This is an updated version of a post made last November.
One extremely unfortunate Thanksgiving tradition in the United States is the re-enactment of the ‘Thanksgiving Story.’ This invariably involves someone (usually children) dressing up as an ‘Indian’ who arrives with food to help the pilgrims who are on the brink of starvation.
A few basic facts that must be considered before putting on the traditional pageant:
- ‘Indian’ is considered by many people to be a racial slur. It can create a negative experience for the Native American children in the classroom. While there is debate over correct terminology, this issue must be carefully considered, particularly given it’s combination with point 2.
- Non-native people dressing up in a native costume (complete with face paint) is exactly the same as performing in black-face. Don’t. Do. It.
- The Thanksgiving Myth is not only (at best) an historic oversimplification, the reason the holiday exists has more to do with the Civil War (Revolutionary war, etc.) and the need for unification of people in any possible form. It also has a strong feminist connection – even though it would not have been called feminism at that time.
- During a holiday that is intended to bring people together, any and all performances and activities that divide people and cultures are best avoided.
Native American Heritage Month
November is Native American Heritage month. This is the perfect time to invite artists, speakers and performers to your school, church or civic organization. This is particularly effective for those who are attempting to change a long-held-tradition of less-than-politically-correct Thanksgiving performances.
If you are a school teacher, consider using the Southern Poverty Law Center’s Thanksgiving Mourning classroom resources. This is also an excellent time to take a good hard look at Engaging Native American Students and the representation of Native Americans in the classroom year-round.
Wars, Unification and Veterans
In addition to the very direct connection between Thanksgiving and times of war, Veterans Day is celebrated on November 11. Creating activities and pageants that focus on 1) the historic and current connection between veterans 2) the need to come together as a community and 3) the fact that expressing thanks for everything we have can make for a powerful and very appropriate Thanksgiving holiday event.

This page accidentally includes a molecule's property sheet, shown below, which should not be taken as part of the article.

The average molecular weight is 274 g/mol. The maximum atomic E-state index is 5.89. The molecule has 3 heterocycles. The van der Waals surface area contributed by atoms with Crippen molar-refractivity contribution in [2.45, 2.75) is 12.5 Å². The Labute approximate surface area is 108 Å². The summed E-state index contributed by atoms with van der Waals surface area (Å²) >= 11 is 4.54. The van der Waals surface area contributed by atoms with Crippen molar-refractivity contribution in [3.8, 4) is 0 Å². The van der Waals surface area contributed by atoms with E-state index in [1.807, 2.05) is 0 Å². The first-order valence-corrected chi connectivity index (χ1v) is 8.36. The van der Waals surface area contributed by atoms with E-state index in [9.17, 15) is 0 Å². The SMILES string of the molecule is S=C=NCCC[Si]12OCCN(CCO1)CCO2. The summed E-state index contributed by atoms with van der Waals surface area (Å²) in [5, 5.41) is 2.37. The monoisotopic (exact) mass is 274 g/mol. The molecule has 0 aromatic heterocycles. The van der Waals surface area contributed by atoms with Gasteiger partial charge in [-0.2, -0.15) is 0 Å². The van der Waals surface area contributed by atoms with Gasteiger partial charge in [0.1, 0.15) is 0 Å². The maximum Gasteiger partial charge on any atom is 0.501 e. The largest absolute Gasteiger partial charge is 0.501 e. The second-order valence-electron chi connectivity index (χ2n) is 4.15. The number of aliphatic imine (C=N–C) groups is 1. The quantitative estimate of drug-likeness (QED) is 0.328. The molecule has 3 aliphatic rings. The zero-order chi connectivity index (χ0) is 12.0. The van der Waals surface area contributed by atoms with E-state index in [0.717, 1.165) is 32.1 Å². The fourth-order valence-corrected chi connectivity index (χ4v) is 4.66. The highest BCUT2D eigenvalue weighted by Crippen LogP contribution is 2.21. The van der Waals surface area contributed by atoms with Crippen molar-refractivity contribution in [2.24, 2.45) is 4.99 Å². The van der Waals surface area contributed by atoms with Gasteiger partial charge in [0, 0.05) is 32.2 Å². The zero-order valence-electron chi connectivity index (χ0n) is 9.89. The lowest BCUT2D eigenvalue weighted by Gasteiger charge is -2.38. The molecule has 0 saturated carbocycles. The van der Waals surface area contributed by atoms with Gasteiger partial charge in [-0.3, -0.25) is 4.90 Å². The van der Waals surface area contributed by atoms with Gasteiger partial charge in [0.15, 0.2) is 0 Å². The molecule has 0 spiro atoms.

Many students have family members who are members of the military or veterans. Consider incorporating family members into the development and performance or the pageant, or contact a veterans organization to inquire about possibilities for collaboration.
This short (and very incomplete) list of veterans associations focuses on organizations serving communities underrepresented in mainstream organizations (and society at large), as well as those communities that are not often commonly associated with the US Military. For specific information about military and veterans associations in your area, contact the United States Department of Veterans Affairs (VA).
- American Veterans for Equal Rights (AVER)
- American Women Veterans (AWV)
- Disabled American Veterans (DAV)
- Japanese American Veterans Association (JAVA)
- Jewish War Veterans Association of the United States (JWV)
- National Association for Black Veterans (NABVETS)
- Native American Veterans Association (NAVA)
- Muslim American Veterans Association (MAVA)
- Pagan Military Association
- Society of Hispanic-American Veterans
Costume and Pageant Alternatives
Thanksgiving Holiday is a time to come together, express gratitude for everything we have, show respect for others and take steps toward healing rifts between communities. If a school, performance troupe or organization focuses on creating and event that explores the ideas of community and gratitude, the overall pageant will naturally develop and transform away from the best-forgotten Thanksgiving myth.
One very easy place to begin, particularly for those who are trying to pull something together at the last minute, is the Gratitude Parade. The idea is simply this: all participants dress up as something he or she is grateful for and then join together to put on a costume-parade that visually represents community-wide gratitude.
Imagine the photo opportunities for the school/organization website and newsletter, not to mention the local newspaper!
Obviously, there are some rules that must be followed. Putting on a black-face costume is not an appropriate way to express gratitude for the black community. However, this presents ripe opportunity to discuss not only gratitude but the expression of gratitude and how those actions affect both individual relationships and the community as a whole – take advantage of that opportunity!
Gratitude Parade Costumes
Here are a few examples of some things that might be included in a Gratitude Parade: